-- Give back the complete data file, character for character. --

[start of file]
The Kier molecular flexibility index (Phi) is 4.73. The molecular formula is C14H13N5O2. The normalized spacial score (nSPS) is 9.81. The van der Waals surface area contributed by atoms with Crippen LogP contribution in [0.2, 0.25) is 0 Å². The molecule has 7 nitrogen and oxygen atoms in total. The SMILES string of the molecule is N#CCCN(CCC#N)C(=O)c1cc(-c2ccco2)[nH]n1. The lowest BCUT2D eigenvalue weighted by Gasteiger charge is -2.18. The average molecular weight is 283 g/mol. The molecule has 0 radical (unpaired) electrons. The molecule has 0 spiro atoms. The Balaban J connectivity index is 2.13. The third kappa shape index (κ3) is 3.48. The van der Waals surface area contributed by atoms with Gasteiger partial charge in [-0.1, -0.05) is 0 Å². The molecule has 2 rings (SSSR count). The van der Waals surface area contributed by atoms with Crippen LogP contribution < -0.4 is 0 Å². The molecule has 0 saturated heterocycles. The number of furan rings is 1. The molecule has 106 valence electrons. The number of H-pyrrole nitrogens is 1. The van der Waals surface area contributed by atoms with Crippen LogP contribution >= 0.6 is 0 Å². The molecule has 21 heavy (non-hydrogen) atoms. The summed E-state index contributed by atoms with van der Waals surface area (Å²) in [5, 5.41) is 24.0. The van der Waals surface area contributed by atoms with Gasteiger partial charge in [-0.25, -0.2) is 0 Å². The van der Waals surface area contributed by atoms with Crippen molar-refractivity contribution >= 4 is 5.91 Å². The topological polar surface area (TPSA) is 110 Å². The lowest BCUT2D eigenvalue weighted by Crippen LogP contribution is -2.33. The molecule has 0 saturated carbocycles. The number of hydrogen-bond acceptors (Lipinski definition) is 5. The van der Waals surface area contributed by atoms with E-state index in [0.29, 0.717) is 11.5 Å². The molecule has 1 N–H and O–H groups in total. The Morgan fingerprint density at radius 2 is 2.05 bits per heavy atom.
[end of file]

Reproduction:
The Kier molecular flexibility index (Phi) is 4.73. The molecular formula is C14H13N5O2. The normalized spacial score (nSPS) is 9.81. The van der Waals surface area contributed by atoms with Crippen LogP contribution in [0.2, 0.25) is 0 Å². The molecule has 7 nitrogen and oxygen atoms in total. The SMILES string of the molecule is N#CCCN(CCC#N)C(=O)c1cc(-c2ccco2)[nH]n1. The lowest BCUT2D eigenvalue weighted by Gasteiger charge is -2.18. The average molecular weight is 283 g/mol. The molecule has 0 radical (unpaired) electrons. The molecule has 0 spiro atoms. The Balaban J connectivity index is 2.13. The third kappa shape index (κ3) is 3.48. The van der Waals surface area contributed by atoms with Gasteiger partial charge in [-0.1, -0.05) is 0 Å². The molecule has 2 rings (SSSR count). The van der Waals surface area contributed by atoms with Crippen LogP contribution < -0.4 is 0 Å². The molecule has 0 saturated heterocycles. The number of furan rings is 1. The molecule has 106 valence electrons. The number of H-pyrrole nitrogens is 1. The van der Waals surface area contributed by atoms with Crippen LogP contribution >= 0.6 is 0 Å². The molecule has 21 heavy (non-hydrogen) atoms. The summed E-state index contributed by atoms with van der Waals surface area (Å²) in [5, 5.41) is 24.0. The van der Waals surface area contributed by atoms with Gasteiger partial charge in [-0.25, -0.2) is 0 Å². The van der Waals surface area contributed by atoms with Crippen molar-refractivity contribution >= 4 is 5.91 Å². The topological polar surface area (TPSA) is 110 Å². The lowest BCUT2D eigenvalue weighted by Crippen LogP contribution is -2.33. The molecule has 0 saturated carbocycles. The number of hydrogen-bond acceptors (Lipinski definition) is 5. The van der Waals surface area contributed by atoms with E-state index in [0.29, 0.717) is 11.5 Å². The molecule has 1 N–H and O–H groups in total. The Morgan fingerprint density at radius 2 is 2.05 bits per heavy atom.